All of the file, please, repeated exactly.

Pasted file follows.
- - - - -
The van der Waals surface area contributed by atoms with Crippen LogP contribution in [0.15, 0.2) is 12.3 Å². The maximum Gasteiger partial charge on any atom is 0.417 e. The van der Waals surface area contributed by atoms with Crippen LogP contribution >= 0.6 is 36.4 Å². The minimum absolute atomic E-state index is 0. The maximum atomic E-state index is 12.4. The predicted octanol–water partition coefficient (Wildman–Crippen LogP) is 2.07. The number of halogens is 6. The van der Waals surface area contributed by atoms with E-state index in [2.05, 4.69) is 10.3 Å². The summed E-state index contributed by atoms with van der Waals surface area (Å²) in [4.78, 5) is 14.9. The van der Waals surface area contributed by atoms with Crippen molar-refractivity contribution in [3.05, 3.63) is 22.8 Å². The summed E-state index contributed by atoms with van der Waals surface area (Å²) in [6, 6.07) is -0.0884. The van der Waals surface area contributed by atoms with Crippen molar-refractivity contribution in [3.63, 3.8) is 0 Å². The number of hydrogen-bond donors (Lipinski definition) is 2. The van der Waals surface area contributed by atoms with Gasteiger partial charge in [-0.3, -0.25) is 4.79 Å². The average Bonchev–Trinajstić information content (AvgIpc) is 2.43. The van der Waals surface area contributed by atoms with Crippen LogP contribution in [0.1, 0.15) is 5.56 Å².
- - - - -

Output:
The van der Waals surface area contributed by atoms with Crippen LogP contribution in [0.15, 0.2) is 12.3 Å². The maximum Gasteiger partial charge on any atom is 0.417 e. The van der Waals surface area contributed by atoms with Crippen LogP contribution >= 0.6 is 36.4 Å². The minimum absolute atomic E-state index is 0. The maximum atomic E-state index is 12.4. The predicted octanol–water partition coefficient (Wildman–Crippen LogP) is 2.07. The number of halogens is 6. The van der Waals surface area contributed by atoms with E-state index in [2.05, 4.69) is 10.3 Å². The summed E-state index contributed by atoms with van der Waals surface area (Å²) in [4.78, 5) is 14.9. The van der Waals surface area contributed by atoms with Crippen molar-refractivity contribution in [3.05, 3.63) is 22.8 Å². The summed E-state index contributed by atoms with van der Waals surface area (Å²) in [6, 6.07) is -0.0884. The van der Waals surface area contributed by atoms with Crippen molar-refractivity contribution in [3.63, 3.8) is 0 Å². The number of hydrogen-bond donors (Lipinski definition) is 2. The van der Waals surface area contributed by atoms with Gasteiger partial charge in [-0.3, -0.25) is 4.79 Å². The average Bonchev–Trinajstić information content (AvgIpc) is 2.43. The van der Waals surface area contributed by atoms with Crippen LogP contribution in [0.1, 0.15) is 5.56 Å².